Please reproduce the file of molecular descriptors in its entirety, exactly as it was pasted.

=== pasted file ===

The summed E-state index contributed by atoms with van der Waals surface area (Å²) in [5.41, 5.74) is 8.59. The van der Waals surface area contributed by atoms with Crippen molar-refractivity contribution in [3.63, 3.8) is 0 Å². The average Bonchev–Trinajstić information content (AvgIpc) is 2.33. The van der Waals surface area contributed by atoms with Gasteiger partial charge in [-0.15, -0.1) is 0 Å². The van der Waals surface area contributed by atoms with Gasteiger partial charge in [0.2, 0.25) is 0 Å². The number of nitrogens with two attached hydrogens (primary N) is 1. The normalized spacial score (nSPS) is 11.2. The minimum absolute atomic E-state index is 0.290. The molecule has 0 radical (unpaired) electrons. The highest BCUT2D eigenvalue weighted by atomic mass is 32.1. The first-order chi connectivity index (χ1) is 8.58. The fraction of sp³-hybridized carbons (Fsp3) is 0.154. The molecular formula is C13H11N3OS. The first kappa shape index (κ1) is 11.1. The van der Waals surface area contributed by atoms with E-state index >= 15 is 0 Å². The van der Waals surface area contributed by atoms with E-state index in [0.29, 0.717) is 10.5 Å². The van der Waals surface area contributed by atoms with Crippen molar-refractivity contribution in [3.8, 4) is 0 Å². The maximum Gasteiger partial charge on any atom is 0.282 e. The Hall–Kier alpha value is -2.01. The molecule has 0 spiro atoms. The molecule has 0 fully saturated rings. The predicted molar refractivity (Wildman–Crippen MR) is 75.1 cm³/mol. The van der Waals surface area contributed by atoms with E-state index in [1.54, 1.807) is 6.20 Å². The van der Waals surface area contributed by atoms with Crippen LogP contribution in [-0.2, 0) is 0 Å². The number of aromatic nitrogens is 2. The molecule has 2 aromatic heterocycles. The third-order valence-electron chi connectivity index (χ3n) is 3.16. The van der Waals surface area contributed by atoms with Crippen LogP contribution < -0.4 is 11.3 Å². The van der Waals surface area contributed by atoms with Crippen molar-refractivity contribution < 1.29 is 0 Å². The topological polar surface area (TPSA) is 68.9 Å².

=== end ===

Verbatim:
The summed E-state index contributed by atoms with van der Waals surface area (Å²) in [5.41, 5.74) is 8.59. The van der Waals surface area contributed by atoms with Crippen molar-refractivity contribution in [3.63, 3.8) is 0 Å². The average Bonchev–Trinajstić information content (AvgIpc) is 2.33. The van der Waals surface area contributed by atoms with Gasteiger partial charge in [-0.15, -0.1) is 0 Å². The van der Waals surface area contributed by atoms with Gasteiger partial charge in [0.2, 0.25) is 0 Å². The number of nitrogens with two attached hydrogens (primary N) is 1. The normalized spacial score (nSPS) is 11.2. The minimum absolute atomic E-state index is 0.290. The molecule has 0 radical (unpaired) electrons. The highest BCUT2D eigenvalue weighted by atomic mass is 32.1. The first-order chi connectivity index (χ1) is 8.58. The fraction of sp³-hybridized carbons (Fsp3) is 0.154. The molecular formula is C13H11N3OS. The first kappa shape index (κ1) is 11.1. The van der Waals surface area contributed by atoms with E-state index >= 15 is 0 Å². The van der Waals surface area contributed by atoms with E-state index in [0.29, 0.717) is 10.5 Å². The van der Waals surface area contributed by atoms with Crippen molar-refractivity contribution in [3.8, 4) is 0 Å². The maximum Gasteiger partial charge on any atom is 0.282 e. The Hall–Kier alpha value is -2.01. The molecule has 0 spiro atoms. The molecule has 0 fully saturated rings. The predicted molar refractivity (Wildman–Crippen MR) is 75.1 cm³/mol. The van der Waals surface area contributed by atoms with E-state index in [1.54, 1.807) is 6.20 Å². The van der Waals surface area contributed by atoms with Crippen LogP contribution in [-0.2, 0) is 0 Å². The number of aromatic nitrogens is 2. The molecule has 2 aromatic heterocycles. The third-order valence-electron chi connectivity index (χ3n) is 3.16. The van der Waals surface area contributed by atoms with Crippen LogP contribution < -0.4 is 11.3 Å². The van der Waals surface area contributed by atoms with Crippen molar-refractivity contribution < 1.29 is 0 Å². The topological polar surface area (TPSA) is 68.9 Å².